And on the federal side, you will be checking for criminal cases in the national PACER system.

So just beware when you are conducting a criminal background check for employment or any other purpose: to do it right, the investigator may need to leave the office and review records ((paper or database) at the courthouse. Be certain that you are buying more than the fantastic beast of a "national criminal check" which is usually just convictions data.

Thank you to clients & contractors who made 2019 our best year ever!

πŸ™πŸΌ to clients & contractors who made 2019 our best year ever. From the exoneration of Gary Cifizzari, to getting charges dropped against Kevin Spacey, to consulting on exonerations of Curtis Flowers and Rickey Birch - 2019 is a year to savor!πŸ₯‚

Private colleges, cross examination and sexual misconduct investigations

To meet standard of “basic fairness” under state law, do private colleges have to provide opportunity for cross examination as part of a sexual misconduct investigation?

The 1st Circuit held: NO - Massachusetts Supreme Judicial Court has made it clear [Schaer v. Brandeis in 2000] that private colleges are not required to comply with federal due process to provide basic fairness to students in disciplinary investigations such as an opportunity to cross examine witnesses. Judge Lynch wrote: "BC is not a public university or a government actor and is not subject to due process requirements.”

It is over: Murder charges dropped on Cifizzari case

It is over. Murder charge were dropped against Gary Cifizzari in killing of his 75-year-old great-aunt in Milford 40 years ago. Thank you to all the people who cooperated in the investigation to clear our client’s name - 35 years later.

Incredible night: client & friend Victor Rosario shared his story of surviving 32 years in prison

Incredible night at NEIP fundraiser: client & friend Victor Rosario shared his story of surviving 32 years in prison as an innocent man. His body was captive behind a wall, but his mind was free to go beyond the wall. Strongest man I know.

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John Nardizzi presented at WAD 94th Annual Conference Stockholm Sweden

John Nardizzi spoke about wrongful convictions at the World Association of Detectives 94th Annual Conference in Stockholm, Sweden. Headcount of raucous crowd shows Mr. Nardizzi outdrew ABBA tribute band.

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Breaking up is never easy, I know, But I have to go
Knowing me, knowing you It's the best I can do…"

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What does a PI do on a DNA case?

The Gary Cifizzari case is one of the most satisfying professionally speaking. An innocent man goes free at last. Got lots of queries about what a PI does on a DNA case... Interviews— cases are about storytelling. Put flesh & bones on the real killer— he was at the scene, knew victim, long history of uncontrollable violence. A life of deception.


Cifizzari press conf

Breaking news - Worcester Superior Court - Hit on a DNA sample in 1979 murder case,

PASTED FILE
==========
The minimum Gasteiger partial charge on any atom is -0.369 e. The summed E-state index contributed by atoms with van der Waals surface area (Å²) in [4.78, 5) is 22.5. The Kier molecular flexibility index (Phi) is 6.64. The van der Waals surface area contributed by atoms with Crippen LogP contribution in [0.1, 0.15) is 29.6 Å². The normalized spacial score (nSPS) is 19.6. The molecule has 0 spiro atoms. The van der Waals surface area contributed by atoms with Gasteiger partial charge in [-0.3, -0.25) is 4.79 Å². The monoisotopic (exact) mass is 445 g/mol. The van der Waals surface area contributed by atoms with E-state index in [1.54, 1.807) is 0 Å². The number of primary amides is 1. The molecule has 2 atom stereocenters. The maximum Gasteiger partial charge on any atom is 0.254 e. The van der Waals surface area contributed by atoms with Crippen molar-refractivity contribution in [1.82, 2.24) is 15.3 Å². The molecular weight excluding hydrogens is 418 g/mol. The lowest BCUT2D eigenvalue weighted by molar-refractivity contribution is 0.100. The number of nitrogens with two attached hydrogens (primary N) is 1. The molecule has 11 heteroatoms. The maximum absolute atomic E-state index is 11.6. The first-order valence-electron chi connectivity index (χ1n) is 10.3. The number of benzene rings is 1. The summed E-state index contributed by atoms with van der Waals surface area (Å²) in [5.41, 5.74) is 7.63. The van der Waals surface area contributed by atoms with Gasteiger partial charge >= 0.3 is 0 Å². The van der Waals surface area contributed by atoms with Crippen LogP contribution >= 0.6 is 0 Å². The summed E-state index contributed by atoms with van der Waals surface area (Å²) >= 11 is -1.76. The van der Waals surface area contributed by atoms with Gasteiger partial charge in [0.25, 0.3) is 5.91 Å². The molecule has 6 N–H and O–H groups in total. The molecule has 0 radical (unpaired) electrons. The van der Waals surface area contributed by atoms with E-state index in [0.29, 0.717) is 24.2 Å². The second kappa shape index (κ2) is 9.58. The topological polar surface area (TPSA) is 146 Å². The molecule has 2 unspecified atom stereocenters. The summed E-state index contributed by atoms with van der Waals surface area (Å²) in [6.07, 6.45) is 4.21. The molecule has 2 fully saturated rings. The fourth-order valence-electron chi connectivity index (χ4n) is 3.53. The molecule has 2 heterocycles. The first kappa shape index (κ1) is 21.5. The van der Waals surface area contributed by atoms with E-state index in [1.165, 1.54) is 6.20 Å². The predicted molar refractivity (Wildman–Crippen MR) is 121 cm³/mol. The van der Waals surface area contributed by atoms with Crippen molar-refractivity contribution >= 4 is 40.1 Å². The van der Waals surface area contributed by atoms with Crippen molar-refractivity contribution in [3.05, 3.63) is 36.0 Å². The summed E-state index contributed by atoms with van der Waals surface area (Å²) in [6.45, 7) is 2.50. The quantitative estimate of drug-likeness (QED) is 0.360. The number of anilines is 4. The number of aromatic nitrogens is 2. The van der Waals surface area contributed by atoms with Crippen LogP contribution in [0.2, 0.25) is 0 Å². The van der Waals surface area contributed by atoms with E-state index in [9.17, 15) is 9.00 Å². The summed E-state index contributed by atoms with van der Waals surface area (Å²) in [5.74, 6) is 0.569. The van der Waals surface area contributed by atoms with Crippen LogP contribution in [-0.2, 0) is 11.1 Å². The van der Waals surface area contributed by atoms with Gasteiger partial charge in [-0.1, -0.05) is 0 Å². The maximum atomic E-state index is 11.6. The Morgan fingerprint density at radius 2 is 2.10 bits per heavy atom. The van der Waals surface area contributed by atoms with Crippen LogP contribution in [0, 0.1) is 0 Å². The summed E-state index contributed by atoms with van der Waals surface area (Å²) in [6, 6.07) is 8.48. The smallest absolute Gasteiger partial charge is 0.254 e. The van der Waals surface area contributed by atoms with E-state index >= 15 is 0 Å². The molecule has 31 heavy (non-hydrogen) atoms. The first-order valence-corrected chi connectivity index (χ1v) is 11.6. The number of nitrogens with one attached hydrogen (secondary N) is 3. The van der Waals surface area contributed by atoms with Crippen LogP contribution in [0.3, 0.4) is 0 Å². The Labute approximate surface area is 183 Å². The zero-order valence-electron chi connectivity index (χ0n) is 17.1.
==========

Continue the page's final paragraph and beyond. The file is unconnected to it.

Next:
Breaking news - Worcester Superior Court: Hit on a DNA sample in 1979 murder case. The New England Innocence Project, assisted by investigators at Nardizzi & Associates Inc., announced Friday they are seeking Gary Cifizzari’s release pending a new trial after DNA evidence linked a deceased Rhode Island man to the murder of Constance Schiappa in 1979.

DNA matched that of Michael J. Giroux, an Army veteran who was drinking at a bar just minutes away from Schiappa's apartment in downtown Milford on the night of the murder. Nardizzi's investigation revealed that Giroux went on to lead a life of deceit— a bank robber and conman who committed crimes throughout his life, including murder, armed robbery, and who stole money from friends and family. Moreover, Giroux was also a State Police and FBI informant. He was interviewed by police just days after the murder of Mrs. Schiappa. Police missed signs of Giroux's culpability and instead focused on the Cifizzari brothers, Gary and Michael.

Talk with exonerated client Victor Rosario - Nahant Library

Enjoy the film "Shawshank Redemption"? Come hear the story of Victor Rosario, an innocent man who spent over 3 decades in prison after being convicted of arson in 1983. Victor will be speaking with his wife Beverly Rosario, his attorney Andrea Petersen, and his PI (me) on Sat. March 30, 4 PM.


Nahant Forum, Victor Rosario, 3-30-19

Thank you to Sleuthfest 2019 for having me on crime fiction panels!

Sleuthfest rocked the house. Great panels; the organizers made everyone feel welcome. Flawless ... Toured Miami last night to complete pinot noir vibe ...

The Goodell Detective Agency: Why the NFL Botches Investigations

The Goodell Detective Agency: Why the NFL Botches Investigations featured in Pursuit Magazine

"Goodell often trumpets the hiring of retired law enforcement agents and prosecutors with fancy titles to investigate on behalf of the league. But once defanged of the powers they had as law enforcement (the ability to issue subpoenas), these former agents have proved inept at obtaining information that more creative investigative reporters seem to obtain on a regular basis. Information, after all, is usually the first line of defense….

Like a footballing Clouseau, the lead detective—Goodell—takes the hits and makes us laugh while the bloated billion-dollar empire rolls on, heedless of the damage left in its wake."

Interview - Favorite Detective Stories - early days in the PI biz, wrongful convictions, creativity, con men.


John Nardizzi speaks with host John Hoda @